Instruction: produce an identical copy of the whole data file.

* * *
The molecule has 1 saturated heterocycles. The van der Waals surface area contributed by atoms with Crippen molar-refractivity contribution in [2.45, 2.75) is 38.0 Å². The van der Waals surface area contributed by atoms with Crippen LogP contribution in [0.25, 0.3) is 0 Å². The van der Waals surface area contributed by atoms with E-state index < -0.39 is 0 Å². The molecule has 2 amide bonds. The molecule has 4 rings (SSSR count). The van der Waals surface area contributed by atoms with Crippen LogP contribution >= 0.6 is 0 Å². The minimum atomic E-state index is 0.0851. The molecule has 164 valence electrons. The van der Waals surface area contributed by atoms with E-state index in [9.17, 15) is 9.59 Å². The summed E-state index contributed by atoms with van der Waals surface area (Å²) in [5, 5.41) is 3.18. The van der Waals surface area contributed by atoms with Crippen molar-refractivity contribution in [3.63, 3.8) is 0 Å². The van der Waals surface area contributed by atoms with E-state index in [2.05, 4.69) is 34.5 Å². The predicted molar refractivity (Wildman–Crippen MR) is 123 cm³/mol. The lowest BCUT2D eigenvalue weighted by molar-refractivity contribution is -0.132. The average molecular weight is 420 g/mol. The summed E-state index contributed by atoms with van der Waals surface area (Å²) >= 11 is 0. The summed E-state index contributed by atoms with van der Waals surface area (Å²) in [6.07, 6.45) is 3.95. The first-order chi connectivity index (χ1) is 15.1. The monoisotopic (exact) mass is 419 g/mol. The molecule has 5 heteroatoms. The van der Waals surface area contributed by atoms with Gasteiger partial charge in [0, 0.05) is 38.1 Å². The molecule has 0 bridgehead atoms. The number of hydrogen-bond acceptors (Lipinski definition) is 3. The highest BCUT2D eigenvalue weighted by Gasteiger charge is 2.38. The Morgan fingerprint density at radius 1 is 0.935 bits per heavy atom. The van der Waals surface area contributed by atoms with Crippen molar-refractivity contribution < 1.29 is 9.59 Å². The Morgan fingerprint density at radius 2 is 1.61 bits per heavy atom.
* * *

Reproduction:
The molecule has 1 saturated heterocycles. The van der Waals surface area contributed by atoms with Crippen molar-refractivity contribution in [2.45, 2.75) is 38.0 Å². The van der Waals surface area contributed by atoms with Crippen LogP contribution in [0.25, 0.3) is 0 Å². The van der Waals surface area contributed by atoms with E-state index < -0.39 is 0 Å². The molecule has 2 amide bonds. The molecule has 4 rings (SSSR count). The van der Waals surface area contributed by atoms with Crippen LogP contribution >= 0.6 is 0 Å². The minimum atomic E-state index is 0.0851. The molecule has 164 valence electrons. The van der Waals surface area contributed by atoms with E-state index in [9.17, 15) is 9.59 Å². The summed E-state index contributed by atoms with van der Waals surface area (Å²) in [5, 5.41) is 3.18. The van der Waals surface area contributed by atoms with Crippen molar-refractivity contribution in [3.63, 3.8) is 0 Å². The van der Waals surface area contributed by atoms with E-state index in [2.05, 4.69) is 34.5 Å². The predicted molar refractivity (Wildman–Crippen MR) is 123 cm³/mol. The lowest BCUT2D eigenvalue weighted by molar-refractivity contribution is -0.132. The average molecular weight is 420 g/mol. The summed E-state index contributed by atoms with van der Waals surface area (Å²) >= 11 is 0. The summed E-state index contributed by atoms with van der Waals surface area (Å²) in [6.07, 6.45) is 3.95. The first-order chi connectivity index (χ1) is 15.1. The monoisotopic (exact) mass is 419 g/mol. The molecule has 5 heteroatoms. The van der Waals surface area contributed by atoms with Gasteiger partial charge in [0, 0.05) is 38.1 Å². The molecule has 0 bridgehead atoms. The number of hydrogen-bond acceptors (Lipinski definition) is 3. The highest BCUT2D eigenvalue weighted by Gasteiger charge is 2.38. The Morgan fingerprint density at radius 1 is 0.935 bits per heavy atom. The van der Waals surface area contributed by atoms with Crippen molar-refractivity contribution < 1.29 is 9.59 Å². The Morgan fingerprint density at radius 2 is 1.61 bits per heavy atom.